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Beat Generation Jazz

Beat Generation Jazz


New York; November 1945. World War II is over and life in the USA appears to be returning to normal. But ‘normality’ doesn’t reign everywhere. In the world of jazz, a musical revolution is beginning that will eventually sow the seeds for a larger literary movement which will permeate every strata of American society and discard all orthodox notions about life and art: it will ultimately change thinking, behaviour and social mores across the world in the years ahead.
The big bands, like the dinosaurs, are dead and gone and jazz is no longer music to dance to - rather, it has become an intellectual pursuit and is considered by its adherents a serious art form On 52nd Street, right in the core of the Big Apple, startling new sounds are emanating from a nightclub where two new musical messiahs - alto saxophonist Charlie Parker and his High Priest, the puff-cheeked wind-machine trumpeter Dizzy Gillespie - are leading a small jazz combo.. Fearless improvisation is the essence of this unorthodox new music, which is characterised by astonishing feats of individual brilliance and a jaw-dropping technical virtuosity played against complex harmonies and a syncopated backbeat.
The new style is named bebop. To the uninitiated, even its very moniker sounds alien; as if it was something from another planet. Some of jazz’s older, established figures are perplexed as Parker and Gillespie discard jazz’s rulebook and replace it with a new aesthetic. But for other, mostly younger types, bebop has opened a door to a new consciousness and a brave new world. It’s the sound of freedom and the future.
In the audience is a young college dropout. Now at the age of 24, he harbours aspirations of being a writer. He’s totally immersed in the spectacle of Parker and Gillespie’s daring exploits on stage as they trade solos in a new and exciting musical language. During the next few years the young man will develop a style of writing that will attempt to replicate the unfettered expression and spontaneous, improvisatory nature of bebop. His name is Jean Louis Kerouac, and twelve years later – inspired by his jazz idols - he will publish ‘On the Road,’ a novel that will encapsulate the ethos of what became known as the Beat Movement.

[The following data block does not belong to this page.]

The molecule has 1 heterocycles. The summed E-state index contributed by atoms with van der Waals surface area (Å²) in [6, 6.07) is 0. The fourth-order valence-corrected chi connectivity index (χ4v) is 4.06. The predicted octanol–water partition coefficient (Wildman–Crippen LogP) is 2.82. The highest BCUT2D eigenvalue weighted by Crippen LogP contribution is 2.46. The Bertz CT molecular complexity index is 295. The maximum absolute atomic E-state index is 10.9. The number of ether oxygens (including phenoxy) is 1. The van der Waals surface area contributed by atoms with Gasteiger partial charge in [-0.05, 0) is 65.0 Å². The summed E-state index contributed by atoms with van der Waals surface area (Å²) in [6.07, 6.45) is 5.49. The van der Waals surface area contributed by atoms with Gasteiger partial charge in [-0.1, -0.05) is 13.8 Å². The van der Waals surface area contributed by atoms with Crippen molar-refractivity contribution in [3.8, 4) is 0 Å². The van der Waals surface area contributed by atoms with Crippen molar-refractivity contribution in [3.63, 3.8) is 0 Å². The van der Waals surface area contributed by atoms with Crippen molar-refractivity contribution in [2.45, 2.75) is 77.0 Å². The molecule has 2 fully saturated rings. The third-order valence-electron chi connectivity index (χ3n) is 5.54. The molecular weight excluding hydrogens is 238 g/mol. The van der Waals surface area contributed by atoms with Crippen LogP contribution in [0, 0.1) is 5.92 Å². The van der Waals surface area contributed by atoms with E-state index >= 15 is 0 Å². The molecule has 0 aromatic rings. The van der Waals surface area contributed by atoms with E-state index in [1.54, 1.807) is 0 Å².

The history of bebop and the Beat Movement are inextricably intertwined and this collection of poetry, prose and music features readings by Kerouac of his own work (some with musical accompaniment) together with key tracks from jazz musicians from the ‘40s, ’50s and early 60s, which reflect the powerful influence of the Beat Movement and its fascinating cross-pollination with the jazz idiom.

Tracklist:

CD 1
1. Jack Kerouac (w/ Steve Allen) – Charlie Parker
2. Charlie Parker Quintet - Scrapple From the Apple
3. Lester Young & His Band – Blues ‘n’ Bells
4. Jack Kerouac – The Beat Generation
5. Roy Eldridge and Dizzy Gillespie – I’ve Found A New Baby
6. Charlie Parker’s Reboppers – Now’s The Time 
7. Lionel Hampton – Hey! Ba-Ba-Ba-Re-Bop 
8. Bob McFadden & Dor – ‘The Beat Generation’ 
9. Charlie Parker Quintet  - Au Privave
10. Al ‘Jazzbo’ Collins – Three Little Pigs (A Grimm Fairy Tale For Hip Kids) 
11. Thelonious Monk – Well You Needn’t 
12. Jack Kerouac – Fantasy: The Early History Of Bop (section 1)
13. Dizzy Gillespie Sextet – Groovin High 
14. Annie Ross – ‘Twisted’ 2:42
15. Jack Kerouac – ‘Fantasy: The Early History Of Bop’ (section 2)
16. Miles Davis All Stars – ‘Milestones’
17. Fats Navarro – ‘Fat Girl’
18. Billy Eckstine – ‘I Only Have Eyes For You’
19. Sarah Vaughan – ‘Shulie-A-Bop’
20. Jack Kerouac – ‘Fantasy: The Early History Of Bop’ (section 3)
21. Slim Gaillard & His Boogiereeners – ‘Travelin’ Blues’ 
22. Lester Young - ‘In A Little Spanish Town’
23. George Shearing – ‘Conception’
24. Jack Hammer – ‘Like’  
25. Slim Gaillard – ‘Slim’s Jam’
26. Jack Kerouac & Steve Allen – ‘Bowery Blues’

CD 2 
1. Jack Kerouac – ‘Fantasy: The Early History Of Bop’ (section 4)
2. Billy Eckstein & His Orchestra (feat MD) – OO Bop Sh’bam 
3. Dexter Gordon/Wardell Gray – The Hunt
4. Shorty Petterstein – ‘A History Of Jazz’ 
5. Bud Powell – ‘Bouncing With Bud’
6. Bob Dorough – Dog
7. Charlie Parker & Dizzy Gillespie – ‘Bloomdido’
8. Jack Kerouac – ‘Fantasy: The Early History Of Bop’ (section 5)
9. Thelonious Monk – ‘Straight No Chaser’
10. Lee Konitz w/ Warne Marsh – ‘Marshmallow’ 
11. Roy Glenn (w/ G. Mulligan Quartet) – ‘Big High Song For Somebody’
12. Chet Baker – ‘Tommyhawk’
13. Ken Nordine – ‘My Baby’
14. Stan Getz  - ‘Stella By Starlight’
15. Del Close & John Brent – ‘Basic Hip’
16. Dexter Gordon – ‘Rhythm Mad’
17. Langston Hughes (w/ Leonard Feather) – ‘Blues Montage’
18. Charles Mingus – ‘Scenes In The City’
19. Lenny Bruce – ‘Psychopathia Sexualis’
20. Jack Kerouac, Al Cohn and Zoot Sims – ‘American Haikus’




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